It was probably the worst place to look. Information overload, too many bright colours and flashing lights. Doorways, facades and street stalls designed to catch the most world-weary eye. Any merchandise you could imagine, virtual or physical, got pushed here. Even the sky was made up of a hundred moving images, advertisements fighting for space in the viewer’s oversaturated brain.
     With all the options in the world, she had no idea what to do.
     She glanced back at the camera feed and stared into Hideo’s razor-sharp eyes.
     “If it’s something I did, we can talk about it,” he insisted.
     “You’ve done a lot of things, Hideo. I’m just not sure I still believe in what they are.”
     “Are you accusing me of something, David?”
     “Should I be?” Jock retorted. “I’ve got a guilty conscience about a lot of things, but they don’t compare to the size of the skeletons in your closet, huh?”
     Hideo held his ground. His face was still as a reflecting pool. “Anything I’ve done, I had to do, for the greater good.”
     “You almost sound like you believe that.” Jock stared at the backs of his hands. “When exactly were you gonna tell me you’ve had me doing ridiculous make-work all this time? That you’ve been in cahoots with Gabriel for years?” He let a few seconds of painful silence tick away. “Honestly, I don’t care if you fucked Razorblade over. I can even forgive you for doing it to Alex, and to our pathetic excuse for a democracy. But you did it to the Fifteen. You did it to me. I can’t let that go.”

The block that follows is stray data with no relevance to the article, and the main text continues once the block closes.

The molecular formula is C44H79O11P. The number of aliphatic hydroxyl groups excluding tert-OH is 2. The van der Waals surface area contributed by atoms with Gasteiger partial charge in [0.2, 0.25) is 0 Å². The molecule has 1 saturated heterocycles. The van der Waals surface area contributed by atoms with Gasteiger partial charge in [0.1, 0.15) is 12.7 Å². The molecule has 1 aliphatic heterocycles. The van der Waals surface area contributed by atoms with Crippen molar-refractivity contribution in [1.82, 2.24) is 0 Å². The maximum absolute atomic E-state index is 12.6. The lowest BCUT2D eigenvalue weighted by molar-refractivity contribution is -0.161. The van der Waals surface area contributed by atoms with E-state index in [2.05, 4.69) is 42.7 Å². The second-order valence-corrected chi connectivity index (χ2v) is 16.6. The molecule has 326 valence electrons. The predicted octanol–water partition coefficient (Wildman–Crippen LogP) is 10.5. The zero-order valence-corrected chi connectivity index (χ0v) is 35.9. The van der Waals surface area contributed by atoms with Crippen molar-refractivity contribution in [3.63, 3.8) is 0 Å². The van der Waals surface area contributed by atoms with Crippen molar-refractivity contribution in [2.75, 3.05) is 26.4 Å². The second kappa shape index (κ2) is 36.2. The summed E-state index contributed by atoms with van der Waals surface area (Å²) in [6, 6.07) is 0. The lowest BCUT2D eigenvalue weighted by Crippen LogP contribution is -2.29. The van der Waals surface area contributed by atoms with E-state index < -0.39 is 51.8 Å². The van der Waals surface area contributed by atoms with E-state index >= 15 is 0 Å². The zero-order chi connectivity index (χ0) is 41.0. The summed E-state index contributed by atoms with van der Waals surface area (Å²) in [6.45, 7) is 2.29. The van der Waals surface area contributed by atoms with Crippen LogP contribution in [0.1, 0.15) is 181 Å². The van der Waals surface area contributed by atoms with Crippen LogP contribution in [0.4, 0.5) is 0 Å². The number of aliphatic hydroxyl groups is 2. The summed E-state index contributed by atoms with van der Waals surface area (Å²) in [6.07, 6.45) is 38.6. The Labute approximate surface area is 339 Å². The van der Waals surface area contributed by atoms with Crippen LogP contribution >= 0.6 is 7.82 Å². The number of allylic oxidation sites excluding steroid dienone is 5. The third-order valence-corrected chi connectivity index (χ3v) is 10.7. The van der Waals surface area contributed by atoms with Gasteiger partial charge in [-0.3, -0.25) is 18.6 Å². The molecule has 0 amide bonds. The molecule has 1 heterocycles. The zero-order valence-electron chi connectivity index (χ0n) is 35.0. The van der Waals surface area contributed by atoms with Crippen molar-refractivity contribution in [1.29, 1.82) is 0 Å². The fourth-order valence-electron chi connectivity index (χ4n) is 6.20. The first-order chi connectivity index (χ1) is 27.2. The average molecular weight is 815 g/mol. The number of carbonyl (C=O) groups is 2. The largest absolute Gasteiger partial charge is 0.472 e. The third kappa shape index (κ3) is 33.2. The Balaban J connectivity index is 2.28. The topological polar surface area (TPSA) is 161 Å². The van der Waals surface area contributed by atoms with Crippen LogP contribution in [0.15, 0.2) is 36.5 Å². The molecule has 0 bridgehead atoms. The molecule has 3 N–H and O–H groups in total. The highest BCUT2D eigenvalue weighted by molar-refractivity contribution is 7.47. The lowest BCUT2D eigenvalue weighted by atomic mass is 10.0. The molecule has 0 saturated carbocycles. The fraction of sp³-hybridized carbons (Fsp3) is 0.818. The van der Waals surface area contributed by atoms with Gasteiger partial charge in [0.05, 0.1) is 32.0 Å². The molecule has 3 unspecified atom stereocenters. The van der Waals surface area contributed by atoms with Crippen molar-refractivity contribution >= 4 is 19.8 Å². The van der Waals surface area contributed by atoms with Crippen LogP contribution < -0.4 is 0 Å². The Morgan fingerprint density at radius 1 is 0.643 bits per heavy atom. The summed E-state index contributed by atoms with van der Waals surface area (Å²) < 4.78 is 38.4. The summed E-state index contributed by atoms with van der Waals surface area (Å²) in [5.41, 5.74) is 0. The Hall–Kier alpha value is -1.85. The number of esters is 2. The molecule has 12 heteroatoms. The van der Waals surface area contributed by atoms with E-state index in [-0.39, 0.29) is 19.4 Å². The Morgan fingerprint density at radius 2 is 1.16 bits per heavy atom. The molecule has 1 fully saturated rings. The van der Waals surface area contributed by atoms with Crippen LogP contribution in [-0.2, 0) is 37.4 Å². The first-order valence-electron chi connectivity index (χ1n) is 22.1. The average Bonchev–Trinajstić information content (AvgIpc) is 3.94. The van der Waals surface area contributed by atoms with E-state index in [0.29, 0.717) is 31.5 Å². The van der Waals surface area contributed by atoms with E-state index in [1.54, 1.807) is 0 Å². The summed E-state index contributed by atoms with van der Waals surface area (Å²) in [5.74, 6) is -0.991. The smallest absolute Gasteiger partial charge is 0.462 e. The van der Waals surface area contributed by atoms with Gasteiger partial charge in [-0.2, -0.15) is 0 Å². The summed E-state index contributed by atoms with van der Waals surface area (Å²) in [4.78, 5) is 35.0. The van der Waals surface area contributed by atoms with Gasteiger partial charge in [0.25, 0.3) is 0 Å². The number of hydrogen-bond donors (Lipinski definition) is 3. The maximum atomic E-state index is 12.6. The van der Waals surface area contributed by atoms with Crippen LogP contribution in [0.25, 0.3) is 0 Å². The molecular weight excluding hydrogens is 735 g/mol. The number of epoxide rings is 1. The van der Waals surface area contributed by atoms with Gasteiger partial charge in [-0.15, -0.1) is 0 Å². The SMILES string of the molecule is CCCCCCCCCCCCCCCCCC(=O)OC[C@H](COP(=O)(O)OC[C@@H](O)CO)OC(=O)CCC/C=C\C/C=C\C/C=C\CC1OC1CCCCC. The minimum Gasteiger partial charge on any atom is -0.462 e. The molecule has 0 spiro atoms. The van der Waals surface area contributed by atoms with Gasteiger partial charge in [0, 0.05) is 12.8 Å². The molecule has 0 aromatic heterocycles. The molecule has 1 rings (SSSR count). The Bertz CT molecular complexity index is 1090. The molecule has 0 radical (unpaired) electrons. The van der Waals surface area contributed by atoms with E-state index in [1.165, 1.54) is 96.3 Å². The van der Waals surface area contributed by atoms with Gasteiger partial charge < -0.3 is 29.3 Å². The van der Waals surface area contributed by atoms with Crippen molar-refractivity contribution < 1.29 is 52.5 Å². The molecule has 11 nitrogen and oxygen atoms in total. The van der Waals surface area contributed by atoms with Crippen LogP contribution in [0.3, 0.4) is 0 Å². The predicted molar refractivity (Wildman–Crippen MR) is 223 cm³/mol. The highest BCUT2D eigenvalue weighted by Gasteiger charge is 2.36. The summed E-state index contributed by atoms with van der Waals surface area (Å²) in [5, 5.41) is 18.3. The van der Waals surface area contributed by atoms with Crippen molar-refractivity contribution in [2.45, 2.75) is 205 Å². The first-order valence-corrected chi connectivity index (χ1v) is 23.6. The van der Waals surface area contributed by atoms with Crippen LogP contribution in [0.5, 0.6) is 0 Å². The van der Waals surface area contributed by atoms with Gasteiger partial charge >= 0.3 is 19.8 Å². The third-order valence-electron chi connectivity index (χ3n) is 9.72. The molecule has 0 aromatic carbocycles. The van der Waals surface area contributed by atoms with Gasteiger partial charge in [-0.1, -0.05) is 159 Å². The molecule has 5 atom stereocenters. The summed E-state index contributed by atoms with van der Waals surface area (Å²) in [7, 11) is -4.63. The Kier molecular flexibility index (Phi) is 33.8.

Rat swallowed the lump in her throat. She’d never heard such raw pain in his voice.
     He finished, “That’s why I’m leaving. So I don’t do anything I might regret. I’m not gonna make a fuss, I’ll take your dirty secrets to the grave if I have to, but you can’t expect me to stay and pretend.”
     The camera was turned away, leaving Hideo’s face out of shot. There was no way to know what went on inside his head. Rat’s heart didn’t beat at all while she waited for him to talk. To do something.
     “You’re right, David. About almost everything.”
     Jock looked back. Hideo ran a hand through his hair and stood up, slowly. Some of the rigidity had gone out of his posture. He looked like a man at confession. “Let’s continue this conversation in my office. I’ll explain. I need you to understand.”
     “Is this some kind of trick? Because if it is–“
     “Please.”
     Surprise stopped Jock’s mouth from moving. The word sounded so real, so heartfelt, that he couldn’t say no. He nodded and followed through the big wooden door.

***

     Rat never thought much of Jock’s decision-making. Going with Hideo might well be the cherry on the cake of his stupid choices. On another level, she envied their bond so much it hurt. She wasn’t very good at friendships. Her relationship with Gina illustrated that well enough.